One has to bear in mind that the potential downside for writing either call or put options is many multiples of the collected premium (100s of percent of the initial premium collected) and therefore should remain within the purview of sophisticated operators *or* be used in conjunction with other strategies as a hedge or income generator e.g. covered calls, spreads and so on.

Options Valuation — The Greeks

There are various components that go into determining an options price. Without a proper options valuation model to guide one’s decision making process, one party, either the seller or buyer could be paying a heavy premium or selling for a heavy discount.

According to the Black-Scholes Model to assess the fair value or premium of each Option contract, the variables are denominated with greek alphabets theta (Θ), delta (Δ), gamma (Γ), and vega.

Black-Scholes Model: C0 = S0N(d1) — Xe-rTN(d2)

Where d1 = [ln(S0/X) + (r + σ2/2)T]/ σ √T

And d2 = d1 — σ √T


Theta denotes the current reduction (or rarely increase) in the value of an option per unit of time (usually 1 day). Options with more time left usually have a higher price. An options writer is essentially banking on time decay which is the reduction in the price of an option as time goes on.


Delta measures the change in option price for every unit change in the price of the underlying asset. Options whose strike price is closer to the underlying price typically will exhibit higher deltas.


Delta is a variable and changes according to the price of the underlying asset. The change in Delta is denoted by Gamma. Gamma is a 2nd order derivative that measure the change in the rate of change in price in response to a price movement in the underlying.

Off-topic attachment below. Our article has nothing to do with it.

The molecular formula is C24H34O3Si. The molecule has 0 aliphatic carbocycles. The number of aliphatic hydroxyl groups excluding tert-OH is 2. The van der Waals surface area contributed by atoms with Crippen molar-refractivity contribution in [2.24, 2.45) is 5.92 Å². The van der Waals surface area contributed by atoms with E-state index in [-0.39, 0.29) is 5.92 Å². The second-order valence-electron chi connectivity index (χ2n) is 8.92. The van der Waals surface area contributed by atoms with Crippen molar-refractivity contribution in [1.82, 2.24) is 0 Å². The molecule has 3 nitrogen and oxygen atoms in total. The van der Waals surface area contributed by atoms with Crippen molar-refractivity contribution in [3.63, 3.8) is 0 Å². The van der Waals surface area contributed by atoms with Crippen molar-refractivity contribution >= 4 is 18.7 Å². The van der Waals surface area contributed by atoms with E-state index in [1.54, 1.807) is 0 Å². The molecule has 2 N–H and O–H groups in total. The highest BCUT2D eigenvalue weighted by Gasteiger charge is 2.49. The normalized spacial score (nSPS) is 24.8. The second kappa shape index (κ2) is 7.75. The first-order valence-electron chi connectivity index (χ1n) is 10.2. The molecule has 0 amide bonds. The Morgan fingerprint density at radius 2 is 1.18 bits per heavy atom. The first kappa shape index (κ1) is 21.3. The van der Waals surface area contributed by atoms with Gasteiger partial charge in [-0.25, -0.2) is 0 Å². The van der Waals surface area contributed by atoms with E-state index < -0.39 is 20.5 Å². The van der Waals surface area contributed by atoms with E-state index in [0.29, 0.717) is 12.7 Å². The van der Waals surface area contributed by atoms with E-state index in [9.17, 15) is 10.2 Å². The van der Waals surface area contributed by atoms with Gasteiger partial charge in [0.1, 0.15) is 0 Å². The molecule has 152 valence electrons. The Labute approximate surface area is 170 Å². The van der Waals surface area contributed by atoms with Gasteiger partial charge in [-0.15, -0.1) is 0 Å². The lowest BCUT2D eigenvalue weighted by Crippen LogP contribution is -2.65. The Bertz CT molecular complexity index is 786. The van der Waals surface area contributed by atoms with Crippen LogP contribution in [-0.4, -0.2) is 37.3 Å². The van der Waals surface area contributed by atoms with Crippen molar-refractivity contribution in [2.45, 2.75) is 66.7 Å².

Vega tracks the market’s volatility or standard deviation until the time of expiration.

Options Strategies

There are different Options Strategies that a trader investor can use to speculate and hedge. Here are a few simple and effective strategies used for trading Options.

Long Calls

Long calls involve buying call options and betting the price of the underlying asset will increase with time.

Covered Call

A covered call is like a short call but with one significant distinction. With a covered call, the trader owns the underlying asset limiting their potential losses significantly.

Long Put

Long put is similar to long call except the trader will buy puts, betting that the price of the underlying will decrease.


Spread uses two or more options positions of the same class. This strategy combines having a market opinion (speculation) and limiting losses (hedging). Spreads are of different types such as calendar spread or time spread.


Warren buffett famously called derivatives such as options ‘weapons of mass destruction’. As with many other topics, he’s just plain wrong on this one. Options, Futures and other instruments serve as a useful tool to hedge and manage one’s risk and calibrate positions more precisely.